[FoRK] New Divide in American Death was Re: FoRK Digest, Vol 150, Issue 8
Stephen D. Williams
sdw at lig.net
Thu Apr 14 18:57:13 PDT 2016
On 4/13/16 5:29 PM, Marty Halvorson wrote:
> Stephen Williams:
> "There are large swaths of the rural US with socially encouraged dumpth, where drinking and smoking and more dangerous pursuits
> are extremely popular. The savvy truly do move away as soon as they can, which certainly affects statistics. But that just
> clarifies the root cause that is often hidden in more mixed areas: subcultures that don't value education, growth, health,
> exercise, achievement, and avoidance of habitual pitfalls lead directly to poor health and early death. There's little that the
> medical community can do when cultural pressures outweigh facts and good advice."
> There are other considerations to choosing to live in a rural area. e.g., Quiet nights, stars in the sky at night. low crime
> rates. neighbors that care about others but don't interfere (i.e., not self righteous), and others. Considerations in not moving
> from a rural area are: Family nearby, traditional ways of living (think Native-Americans), cost of moving (both emotional and
> financial), and the elephant, land ownership.
> By the way, I live in a rural area by choice. The closest grocery store is over 5 miles away, and most of the people working
> there recognize me. I am also completely surrounded by a Native-American reservation. And it's just 17 miles to one the most
> scientifically driven enterprises in the United States (Los Alamos National Laboratories), and 25 miles to one of the most liberal
> cities in the U.S. (Santa Fe). I suppose all that qualifies as a edge case to SDW's thesis, with which I mostly agree, other than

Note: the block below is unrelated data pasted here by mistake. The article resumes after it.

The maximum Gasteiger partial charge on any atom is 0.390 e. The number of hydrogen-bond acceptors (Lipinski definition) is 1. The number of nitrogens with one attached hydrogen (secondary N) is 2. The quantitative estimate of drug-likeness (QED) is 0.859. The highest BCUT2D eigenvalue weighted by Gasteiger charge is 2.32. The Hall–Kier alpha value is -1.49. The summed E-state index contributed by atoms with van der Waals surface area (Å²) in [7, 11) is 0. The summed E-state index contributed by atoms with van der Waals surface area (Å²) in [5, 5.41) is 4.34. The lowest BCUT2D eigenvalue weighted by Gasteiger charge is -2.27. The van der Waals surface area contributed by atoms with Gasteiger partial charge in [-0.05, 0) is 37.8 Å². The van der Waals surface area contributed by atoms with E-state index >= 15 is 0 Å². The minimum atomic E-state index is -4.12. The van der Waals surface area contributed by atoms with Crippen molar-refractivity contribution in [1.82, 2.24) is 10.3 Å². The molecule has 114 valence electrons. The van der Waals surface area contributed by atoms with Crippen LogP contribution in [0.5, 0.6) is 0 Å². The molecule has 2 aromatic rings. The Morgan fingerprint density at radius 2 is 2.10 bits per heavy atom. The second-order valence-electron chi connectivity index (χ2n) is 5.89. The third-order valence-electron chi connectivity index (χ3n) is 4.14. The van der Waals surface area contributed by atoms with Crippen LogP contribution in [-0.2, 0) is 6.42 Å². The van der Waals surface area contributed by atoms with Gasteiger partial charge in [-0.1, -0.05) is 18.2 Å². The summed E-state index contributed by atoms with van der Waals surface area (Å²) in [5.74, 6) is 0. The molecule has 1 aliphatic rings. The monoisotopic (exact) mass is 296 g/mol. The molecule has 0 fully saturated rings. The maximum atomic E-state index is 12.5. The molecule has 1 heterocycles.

> the blanket statement "The savvy truly do move away as soon as they can" which I believe is false considering I have highly
> regarded scientists as neighbors.
In a certain key sense, you aren't in a rural area, you are in a sparse area.
Sedona isn't rural. Molokai is rural, but nothing on Oahu or Maui is.
Nothing within 50-100 miles of the SF Bay Area is rural.
Sparse areas can be great, especially if you've had an overload of people for too long and can live without them. I've always had
plenty of alone time miles from other people, so I'm largely fine with it. I suspect that true "city types" might feel a jarring
vacuum after a while.
"Neighbors that care about others but don't interfere (i.e., not self righteous)" is great, as long as they are all mentally hardy
types that don't fall off the rationality cliff. If that happens to even a tiny faction of people, you get the flipside: Being
fearful that you can be in an unsafe situation far from any immediate help. The bad thing about cities can be that there are a lot
of people, a few of which can be a problem. The good thing should be that there are many good people nearby to come to your aid.
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